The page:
“I think there probably is a little fatigue on putting our troops out there.  Of course there is a price to be paid for freedom and I think that we take that mantle on frequently," said another.

Americans have lost patience with foreign military involvements after lengthy wars in Afghanistan and Iraq, says Carroll Doherty of the Pew Research Center.

“I mean the public is just glad to be out," said Doherty. "They are divided over whether it was right or not and you still see the same partisan divisions.  But there is just a sense of fatigue with these struggles, even Afghanistan where troops still are.”

But those who argue for a stronger U.S. role in Syria remain hopeful the Obama administration will respond to what they see is a humanitarian crisis there.

Jim Arkedis is with the Progressive Policy Institute:

“As the Obama team shapes its legacy on foreign policy, there are ways to be active in the international community without necessarily sending troops and my hope is that they get to a point where they are more aggressive in promoting America’s role abroad," said Arkedis.

The latest CBS News/New York Times poll found that only 24 percent of Americans believe the U.S. has a responsibility to intervene in Syria, while 62 percent oppose the idea.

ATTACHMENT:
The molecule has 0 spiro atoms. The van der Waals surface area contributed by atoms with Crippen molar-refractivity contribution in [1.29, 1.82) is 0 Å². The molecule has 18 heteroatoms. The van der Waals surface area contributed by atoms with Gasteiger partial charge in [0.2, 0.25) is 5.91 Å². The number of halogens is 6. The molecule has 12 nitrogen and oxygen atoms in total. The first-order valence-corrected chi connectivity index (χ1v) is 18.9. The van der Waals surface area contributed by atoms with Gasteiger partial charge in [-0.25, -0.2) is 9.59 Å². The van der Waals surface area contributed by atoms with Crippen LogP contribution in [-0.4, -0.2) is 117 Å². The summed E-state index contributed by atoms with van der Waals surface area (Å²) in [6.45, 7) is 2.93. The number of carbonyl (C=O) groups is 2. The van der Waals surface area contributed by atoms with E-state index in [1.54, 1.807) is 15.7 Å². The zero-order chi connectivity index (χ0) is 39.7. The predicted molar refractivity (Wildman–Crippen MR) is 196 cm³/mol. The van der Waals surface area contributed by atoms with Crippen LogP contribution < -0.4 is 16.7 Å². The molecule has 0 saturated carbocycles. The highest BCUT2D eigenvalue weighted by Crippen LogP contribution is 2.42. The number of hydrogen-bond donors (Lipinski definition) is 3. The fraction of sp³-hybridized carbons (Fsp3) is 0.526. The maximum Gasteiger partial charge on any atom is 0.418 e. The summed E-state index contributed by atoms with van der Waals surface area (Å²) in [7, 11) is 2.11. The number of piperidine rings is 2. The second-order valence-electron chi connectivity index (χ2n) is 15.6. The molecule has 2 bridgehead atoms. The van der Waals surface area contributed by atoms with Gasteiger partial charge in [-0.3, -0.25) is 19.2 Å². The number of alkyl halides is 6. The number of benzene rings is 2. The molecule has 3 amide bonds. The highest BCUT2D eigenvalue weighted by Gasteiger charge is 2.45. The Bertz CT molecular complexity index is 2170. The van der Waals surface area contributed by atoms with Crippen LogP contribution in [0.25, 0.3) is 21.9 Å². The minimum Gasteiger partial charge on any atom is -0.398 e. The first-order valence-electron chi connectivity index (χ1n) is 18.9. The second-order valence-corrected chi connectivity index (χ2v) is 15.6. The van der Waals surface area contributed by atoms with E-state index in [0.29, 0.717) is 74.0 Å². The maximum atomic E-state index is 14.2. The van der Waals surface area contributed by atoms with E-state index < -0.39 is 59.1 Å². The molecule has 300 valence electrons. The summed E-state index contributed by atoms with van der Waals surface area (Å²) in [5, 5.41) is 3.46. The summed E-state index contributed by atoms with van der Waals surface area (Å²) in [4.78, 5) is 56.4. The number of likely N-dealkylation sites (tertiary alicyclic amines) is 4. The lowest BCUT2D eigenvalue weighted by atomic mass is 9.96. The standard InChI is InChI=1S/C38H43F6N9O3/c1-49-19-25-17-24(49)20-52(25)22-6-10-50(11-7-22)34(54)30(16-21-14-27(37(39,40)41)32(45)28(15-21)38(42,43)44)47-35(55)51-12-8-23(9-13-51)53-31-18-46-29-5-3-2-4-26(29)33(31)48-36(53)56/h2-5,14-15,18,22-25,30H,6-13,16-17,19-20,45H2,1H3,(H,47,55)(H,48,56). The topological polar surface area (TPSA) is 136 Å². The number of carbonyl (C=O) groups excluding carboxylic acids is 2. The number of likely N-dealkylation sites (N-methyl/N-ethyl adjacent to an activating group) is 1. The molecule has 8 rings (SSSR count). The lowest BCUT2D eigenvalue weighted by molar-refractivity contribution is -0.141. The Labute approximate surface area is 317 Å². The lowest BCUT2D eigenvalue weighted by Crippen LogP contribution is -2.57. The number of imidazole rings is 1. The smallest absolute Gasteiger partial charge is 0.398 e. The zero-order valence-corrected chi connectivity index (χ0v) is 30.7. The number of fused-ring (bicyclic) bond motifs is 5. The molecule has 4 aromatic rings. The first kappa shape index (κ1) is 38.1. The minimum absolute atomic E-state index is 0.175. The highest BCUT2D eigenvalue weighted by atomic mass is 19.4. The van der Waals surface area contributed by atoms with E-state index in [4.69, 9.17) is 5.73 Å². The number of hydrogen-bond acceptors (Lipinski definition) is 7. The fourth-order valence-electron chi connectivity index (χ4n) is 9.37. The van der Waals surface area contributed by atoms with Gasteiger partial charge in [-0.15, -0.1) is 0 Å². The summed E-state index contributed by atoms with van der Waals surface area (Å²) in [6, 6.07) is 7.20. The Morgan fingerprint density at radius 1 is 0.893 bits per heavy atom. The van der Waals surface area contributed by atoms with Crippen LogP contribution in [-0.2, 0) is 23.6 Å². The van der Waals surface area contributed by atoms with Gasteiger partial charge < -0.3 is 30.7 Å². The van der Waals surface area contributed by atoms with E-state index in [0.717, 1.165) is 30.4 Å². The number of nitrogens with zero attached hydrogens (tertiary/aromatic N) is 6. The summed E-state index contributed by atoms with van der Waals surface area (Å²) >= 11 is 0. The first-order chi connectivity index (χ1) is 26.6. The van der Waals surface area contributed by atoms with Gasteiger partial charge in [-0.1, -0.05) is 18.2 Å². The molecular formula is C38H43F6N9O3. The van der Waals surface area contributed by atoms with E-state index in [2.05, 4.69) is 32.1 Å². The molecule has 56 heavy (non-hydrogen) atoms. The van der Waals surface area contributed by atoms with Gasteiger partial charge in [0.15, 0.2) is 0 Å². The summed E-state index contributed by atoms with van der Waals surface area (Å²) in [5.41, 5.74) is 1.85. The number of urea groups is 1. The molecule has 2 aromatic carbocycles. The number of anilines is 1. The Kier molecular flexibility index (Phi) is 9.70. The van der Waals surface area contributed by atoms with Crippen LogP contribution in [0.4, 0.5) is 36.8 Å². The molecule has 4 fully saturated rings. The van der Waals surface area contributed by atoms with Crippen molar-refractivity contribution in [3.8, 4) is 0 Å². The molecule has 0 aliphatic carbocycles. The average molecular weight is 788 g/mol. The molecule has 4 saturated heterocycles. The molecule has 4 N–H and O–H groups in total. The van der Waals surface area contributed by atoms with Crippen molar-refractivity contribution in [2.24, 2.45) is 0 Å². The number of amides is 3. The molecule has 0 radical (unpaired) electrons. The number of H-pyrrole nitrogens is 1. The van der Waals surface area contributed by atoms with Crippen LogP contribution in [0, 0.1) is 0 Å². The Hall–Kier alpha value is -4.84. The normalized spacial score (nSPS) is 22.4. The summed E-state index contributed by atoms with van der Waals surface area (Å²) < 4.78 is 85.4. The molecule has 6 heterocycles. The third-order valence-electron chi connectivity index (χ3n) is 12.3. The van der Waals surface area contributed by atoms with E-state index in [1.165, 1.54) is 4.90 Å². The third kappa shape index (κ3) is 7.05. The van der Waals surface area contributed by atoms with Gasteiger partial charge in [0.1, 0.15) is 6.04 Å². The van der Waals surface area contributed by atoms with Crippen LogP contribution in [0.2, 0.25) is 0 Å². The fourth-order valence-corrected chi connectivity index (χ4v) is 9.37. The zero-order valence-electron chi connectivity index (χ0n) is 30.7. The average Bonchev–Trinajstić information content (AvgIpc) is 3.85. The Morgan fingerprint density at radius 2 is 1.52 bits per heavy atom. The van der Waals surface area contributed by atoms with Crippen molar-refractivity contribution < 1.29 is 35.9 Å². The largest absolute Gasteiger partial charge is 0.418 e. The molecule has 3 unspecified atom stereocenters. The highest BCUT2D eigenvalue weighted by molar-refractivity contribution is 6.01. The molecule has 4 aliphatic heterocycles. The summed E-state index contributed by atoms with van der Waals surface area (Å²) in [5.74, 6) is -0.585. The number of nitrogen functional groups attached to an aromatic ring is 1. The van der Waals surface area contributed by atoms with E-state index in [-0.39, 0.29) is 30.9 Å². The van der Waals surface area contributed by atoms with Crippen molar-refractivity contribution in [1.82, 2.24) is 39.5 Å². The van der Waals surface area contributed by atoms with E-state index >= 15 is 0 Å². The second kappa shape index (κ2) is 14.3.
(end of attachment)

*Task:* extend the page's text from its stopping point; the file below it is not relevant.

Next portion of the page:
You May Like

Photogallery Pistorius Sentenced, Taken to Prison

Pistorius, convicted of culpable homicide in shooting death of girlfriend Reeva Steenkamp, will likely serve about 10 months of five-year sentence, before completing it under house arrest More

UN to Aid Central Africa in Polio Vaccinations

Synchronized vaccinations will be conducted after Cameroon reports a fifth case of the wild polio virus in its territory More

WHO: Ebola Vaccine May Be in Use by Jan.

WHO assistant director Dr. Marie Paule Kieny says clinical trials of Ebola vaccines are underway or planned in Europe, US and Africa More

Featured Videos

Your JavaScript is turned off or you have an old version of Adobe's Flash Player. Get the latest Flash player.
After Decades of Pressure, Luxembourg Drops Bank Secrecy Rulesi
X
October 21, 2014 12:20 AM
European Union finance ministers have reached a breakthrough agreement that will make it more difficult for tax cheats to hide their money. The new legislation, which had been blocked for years by countries with a reputation as tax havens, was approved last week after Luxembourg and Austria agreed to lift their vetoes. But as Mil Arcega reports, it doesn’t mean tax cheats have run out of places to keep their money hidden.
Video

Video After Decades of Pressure, Luxembourg Drops Bank Secrecy Rules